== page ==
The head coach of the Acadia Axemen football team says the turmoil surrounding whether his team would play in the Loney Bowl is putting his team at a disadvantage.
The Axemen will play the Saint Mary's Huskies on Tuesday at 2 p.m. in Wolfville. The game is only happening because the Nova Scotia Supreme Court ruled on Sunday that it must go ahead.
Acadia has not played a game since Oct. 21 and Acadia head coach Jeff Cummins said that's a "huge" deal.
"We've never had this situation before. When I was in college, we had a bowl game, but we knew who we were playing for 30 days," said Cummins.
"In this situation, it went from possibly Mount A to to St. FX to Saint Mary's to none of them and playing an OUA [Ontario University Athletics team and then] pointed back to Saint Mary's, so it's been an interesting week and a half, two weeks."
Player safety is top concern
Cummins said his biggest concern is his players' safety because if they win, they would only have four days before their next game against Western University, the Ontario champion. The Uteck Bowl will happen Saturday and be hosted by the winner of the Loney Bowl.
While NFL teams sometimes play in games that are only four days apart, Cummins said this isn't the same thing.
"The difference between us and the NFL is they have all the money in the world and they start their therapy and treatments before they ever get on the plane, as they walk off the field and put on ice boots and ice tubs and all the rest of that stuff," he said.
Cummins said the university will do its best to ensure the players are healthy and ready should they get the opportunity to play another game on Saturday.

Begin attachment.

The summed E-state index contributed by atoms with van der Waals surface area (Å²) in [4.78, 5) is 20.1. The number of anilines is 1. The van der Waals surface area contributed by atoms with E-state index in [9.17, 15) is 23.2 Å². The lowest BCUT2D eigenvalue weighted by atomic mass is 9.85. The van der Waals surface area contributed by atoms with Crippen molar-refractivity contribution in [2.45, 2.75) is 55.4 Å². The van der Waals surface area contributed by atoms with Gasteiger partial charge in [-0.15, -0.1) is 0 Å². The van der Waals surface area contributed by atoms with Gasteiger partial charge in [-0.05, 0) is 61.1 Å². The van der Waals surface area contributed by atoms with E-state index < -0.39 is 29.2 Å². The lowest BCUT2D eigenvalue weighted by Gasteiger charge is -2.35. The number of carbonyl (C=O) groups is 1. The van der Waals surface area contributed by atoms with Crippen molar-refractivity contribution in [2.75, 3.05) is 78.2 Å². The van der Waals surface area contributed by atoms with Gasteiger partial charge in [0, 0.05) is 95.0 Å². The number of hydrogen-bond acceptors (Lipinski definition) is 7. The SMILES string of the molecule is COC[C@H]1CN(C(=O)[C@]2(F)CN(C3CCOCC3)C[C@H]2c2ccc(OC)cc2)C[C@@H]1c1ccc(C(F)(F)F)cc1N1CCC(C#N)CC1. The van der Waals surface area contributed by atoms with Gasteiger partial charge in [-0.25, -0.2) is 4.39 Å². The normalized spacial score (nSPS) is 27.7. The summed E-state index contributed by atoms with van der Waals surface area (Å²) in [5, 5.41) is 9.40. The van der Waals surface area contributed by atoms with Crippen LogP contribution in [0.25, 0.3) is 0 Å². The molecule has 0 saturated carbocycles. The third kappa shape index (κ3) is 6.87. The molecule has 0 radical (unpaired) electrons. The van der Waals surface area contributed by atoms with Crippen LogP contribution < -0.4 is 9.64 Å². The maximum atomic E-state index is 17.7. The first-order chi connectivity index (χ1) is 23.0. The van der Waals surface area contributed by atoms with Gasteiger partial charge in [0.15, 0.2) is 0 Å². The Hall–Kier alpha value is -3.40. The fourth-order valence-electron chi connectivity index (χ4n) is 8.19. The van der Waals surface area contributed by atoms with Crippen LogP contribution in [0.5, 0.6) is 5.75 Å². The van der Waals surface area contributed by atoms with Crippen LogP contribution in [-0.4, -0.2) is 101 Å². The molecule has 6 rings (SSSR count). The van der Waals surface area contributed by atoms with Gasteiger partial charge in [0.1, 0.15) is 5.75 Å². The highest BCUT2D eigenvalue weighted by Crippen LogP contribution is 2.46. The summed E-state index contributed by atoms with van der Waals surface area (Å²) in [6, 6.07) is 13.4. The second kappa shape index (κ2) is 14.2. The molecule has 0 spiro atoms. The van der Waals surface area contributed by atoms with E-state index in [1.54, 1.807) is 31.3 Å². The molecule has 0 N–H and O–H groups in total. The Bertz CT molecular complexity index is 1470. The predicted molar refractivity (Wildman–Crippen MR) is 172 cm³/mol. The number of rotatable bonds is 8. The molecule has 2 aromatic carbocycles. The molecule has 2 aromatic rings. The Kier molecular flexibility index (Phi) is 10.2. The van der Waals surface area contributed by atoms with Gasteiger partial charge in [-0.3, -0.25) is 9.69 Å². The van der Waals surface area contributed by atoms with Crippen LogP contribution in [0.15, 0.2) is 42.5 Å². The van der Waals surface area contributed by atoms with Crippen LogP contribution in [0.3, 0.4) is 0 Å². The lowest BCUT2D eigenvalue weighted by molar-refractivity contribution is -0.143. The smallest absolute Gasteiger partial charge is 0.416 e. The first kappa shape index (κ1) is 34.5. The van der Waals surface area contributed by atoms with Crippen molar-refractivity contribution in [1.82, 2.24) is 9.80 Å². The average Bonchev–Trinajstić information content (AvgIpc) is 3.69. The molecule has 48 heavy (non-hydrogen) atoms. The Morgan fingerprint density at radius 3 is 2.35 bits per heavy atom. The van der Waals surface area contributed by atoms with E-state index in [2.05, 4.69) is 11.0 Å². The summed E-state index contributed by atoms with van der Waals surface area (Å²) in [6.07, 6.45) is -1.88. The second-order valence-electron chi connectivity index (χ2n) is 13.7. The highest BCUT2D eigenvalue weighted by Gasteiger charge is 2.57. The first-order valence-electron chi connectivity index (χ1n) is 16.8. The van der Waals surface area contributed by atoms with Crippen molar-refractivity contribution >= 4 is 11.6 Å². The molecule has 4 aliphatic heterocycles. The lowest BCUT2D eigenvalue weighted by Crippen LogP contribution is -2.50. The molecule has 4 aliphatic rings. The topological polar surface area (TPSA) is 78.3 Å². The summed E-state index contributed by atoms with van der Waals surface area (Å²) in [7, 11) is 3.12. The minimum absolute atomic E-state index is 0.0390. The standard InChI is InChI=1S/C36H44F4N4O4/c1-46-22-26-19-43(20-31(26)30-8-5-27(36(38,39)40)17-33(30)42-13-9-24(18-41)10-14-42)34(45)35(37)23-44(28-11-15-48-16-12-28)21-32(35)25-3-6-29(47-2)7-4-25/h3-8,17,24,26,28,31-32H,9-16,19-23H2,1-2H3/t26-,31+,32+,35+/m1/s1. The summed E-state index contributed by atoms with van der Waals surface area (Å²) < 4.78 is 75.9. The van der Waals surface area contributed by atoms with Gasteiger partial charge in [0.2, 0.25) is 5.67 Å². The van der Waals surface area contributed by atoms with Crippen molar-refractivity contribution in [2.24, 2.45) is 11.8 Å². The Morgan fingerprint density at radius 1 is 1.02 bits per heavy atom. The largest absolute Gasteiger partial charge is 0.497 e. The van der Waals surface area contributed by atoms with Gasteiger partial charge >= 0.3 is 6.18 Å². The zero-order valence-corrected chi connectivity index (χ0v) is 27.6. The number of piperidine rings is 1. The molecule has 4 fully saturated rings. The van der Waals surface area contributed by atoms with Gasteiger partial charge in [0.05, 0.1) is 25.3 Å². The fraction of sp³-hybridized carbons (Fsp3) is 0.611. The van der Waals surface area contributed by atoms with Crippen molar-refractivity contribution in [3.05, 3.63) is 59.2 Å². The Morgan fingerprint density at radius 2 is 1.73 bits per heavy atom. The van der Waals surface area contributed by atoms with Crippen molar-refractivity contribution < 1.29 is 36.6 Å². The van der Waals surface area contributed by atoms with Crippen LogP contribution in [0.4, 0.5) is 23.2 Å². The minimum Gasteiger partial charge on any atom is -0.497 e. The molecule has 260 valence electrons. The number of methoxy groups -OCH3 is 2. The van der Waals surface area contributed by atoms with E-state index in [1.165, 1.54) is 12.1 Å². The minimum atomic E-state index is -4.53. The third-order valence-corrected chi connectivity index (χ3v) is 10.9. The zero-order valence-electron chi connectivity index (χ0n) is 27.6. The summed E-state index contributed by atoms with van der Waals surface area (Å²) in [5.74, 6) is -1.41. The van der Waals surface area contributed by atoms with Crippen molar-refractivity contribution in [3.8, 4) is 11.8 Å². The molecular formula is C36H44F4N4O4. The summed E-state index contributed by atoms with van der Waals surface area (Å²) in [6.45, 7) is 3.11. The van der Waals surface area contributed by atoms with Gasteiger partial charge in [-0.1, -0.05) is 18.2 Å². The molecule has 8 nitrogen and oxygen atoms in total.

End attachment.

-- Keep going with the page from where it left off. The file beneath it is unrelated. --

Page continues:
Cummins declined to comment on Archelaus Jack, the Saint Mary's player whose eligibility is being questioned. Jack is a wide receiver who was on the CFL's Saskachewan Roughriders practice roster until Oct. 2016.
U Sports, the national governing body of university sport in Canada, says any former CFL player, or anyone who remains on a CFL team's practice roster after Aug. 15, has to wait one year before playing for a university team.
According to court documents, Saint Mary's interpretation of the rule is that it was one academic year, which would mean Jack doesn't have any eligibility issues.
'Sports should be played on the field'
Richard MacLean, president of the International Federation of American Football and the past president of both Football Canada and Football Nova Scotia, said the last-minute dispute over Jack's eligibility was avoidable.
"Sports should be played on the field. These issues should have been cleared up many months ago. There are governing bodies. They have to do their jobs, they have to make tough decisions," he said.
MacLean said Saint Mary's could have done more due diligence to avoid this situation.
"Why did Saint Mary's not ask the AUS the first day of training camp, 'Is this player eligible?' Get it cleared up. That, in my mind, should've happened. It's the integrity of the sport," said MacLean.
He also said other teams in the league could have raised the issue sooner.
Going forward, MacLean said Atlantic University Sport and U Sports should clarify what went wrong in this case and how to avoid similar situations in the future.
A push for more transparency
Leo MacPherson, the director of athletics and recreation at St. Francis Xavier University, hoped the situation would have result in the X-Men playing the Axemen.
In a statement released Tuesday, MacPherson said U Sports tried to resolve the issue in a tribunal that was stopped after SMU took legal action.
"We encourage Saint Mary's University to remove any impediments that may prevent U Sports from making a ruling on the student-athlete eligibility and to release that ruling to the public," he said.